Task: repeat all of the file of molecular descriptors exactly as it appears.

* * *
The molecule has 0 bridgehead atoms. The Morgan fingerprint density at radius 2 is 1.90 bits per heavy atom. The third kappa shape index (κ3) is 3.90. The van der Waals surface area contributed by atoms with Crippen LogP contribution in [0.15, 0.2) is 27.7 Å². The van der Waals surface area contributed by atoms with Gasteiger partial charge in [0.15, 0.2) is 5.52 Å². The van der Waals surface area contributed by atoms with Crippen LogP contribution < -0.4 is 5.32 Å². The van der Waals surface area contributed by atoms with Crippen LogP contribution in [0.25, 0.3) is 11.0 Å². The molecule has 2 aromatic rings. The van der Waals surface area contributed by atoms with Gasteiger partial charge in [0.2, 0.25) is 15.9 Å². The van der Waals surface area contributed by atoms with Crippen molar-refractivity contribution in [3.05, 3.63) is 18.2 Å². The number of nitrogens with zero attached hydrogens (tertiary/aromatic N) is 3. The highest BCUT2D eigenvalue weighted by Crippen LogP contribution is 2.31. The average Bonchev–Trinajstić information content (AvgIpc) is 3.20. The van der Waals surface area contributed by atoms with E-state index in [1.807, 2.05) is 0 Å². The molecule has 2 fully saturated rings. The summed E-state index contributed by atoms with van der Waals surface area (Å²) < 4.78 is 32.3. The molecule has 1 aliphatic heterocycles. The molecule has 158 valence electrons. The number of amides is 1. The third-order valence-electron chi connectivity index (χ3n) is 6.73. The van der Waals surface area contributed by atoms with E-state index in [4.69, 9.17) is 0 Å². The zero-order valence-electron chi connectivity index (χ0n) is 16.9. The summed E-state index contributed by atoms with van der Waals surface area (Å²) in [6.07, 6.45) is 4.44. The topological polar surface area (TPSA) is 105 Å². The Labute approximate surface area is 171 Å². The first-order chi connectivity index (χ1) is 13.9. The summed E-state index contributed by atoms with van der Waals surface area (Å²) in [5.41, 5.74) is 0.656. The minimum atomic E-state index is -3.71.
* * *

The molecule has 0 bridgehead atoms. The Morgan fingerprint density at radius 2 is 1.90 bits per heavy atom. The third kappa shape index (κ3) is 3.90. The van der Waals surface area contributed by atoms with Crippen LogP contribution in [0.15, 0.2) is 27.7 Å². The van der Waals surface area contributed by atoms with Gasteiger partial charge in [0.15, 0.2) is 5.52 Å². The van der Waals surface area contributed by atoms with Crippen LogP contribution < -0.4 is 5.32 Å². The van der Waals surface area contributed by atoms with Crippen LogP contribution in [0.25, 0.3) is 11.0 Å². The molecule has 2 aromatic rings. The van der Waals surface area contributed by atoms with Gasteiger partial charge in [0.2, 0.25) is 15.9 Å². The van der Waals surface area contributed by atoms with Crippen molar-refractivity contribution in [3.05, 3.63) is 18.2 Å². The number of nitrogens with zero attached hydrogens (tertiary/aromatic N) is 3. The highest BCUT2D eigenvalue weighted by Crippen LogP contribution is 2.31. The average Bonchev–Trinajstić information content (AvgIpc) is 3.20. The van der Waals surface area contributed by atoms with E-state index in [1.807, 2.05) is 0 Å². The molecule has 2 fully saturated rings. The summed E-state index contributed by atoms with van der Waals surface area (Å²) < 4.78 is 32.3. The molecule has 1 aliphatic heterocycles. The molecule has 158 valence electrons. The number of amides is 1. The third-order valence-electron chi connectivity index (χ3n) is 6.73. The van der Waals surface area contributed by atoms with E-state index in [4.69, 9.17) is 0 Å². The zero-order valence-electron chi connectivity index (χ0n) is 16.9. The summed E-state index contributed by atoms with van der Waals surface area (Å²) in [6.07, 6.45) is 4.44. The topological polar surface area (TPSA) is 105 Å². The Labute approximate surface area is 171 Å². The first-order chi connectivity index (χ1) is 13.9. The summed E-state index contributed by atoms with van der Waals surface area (Å²) in [5.41, 5.74) is 0.656. The minimum atomic E-state index is -3.71.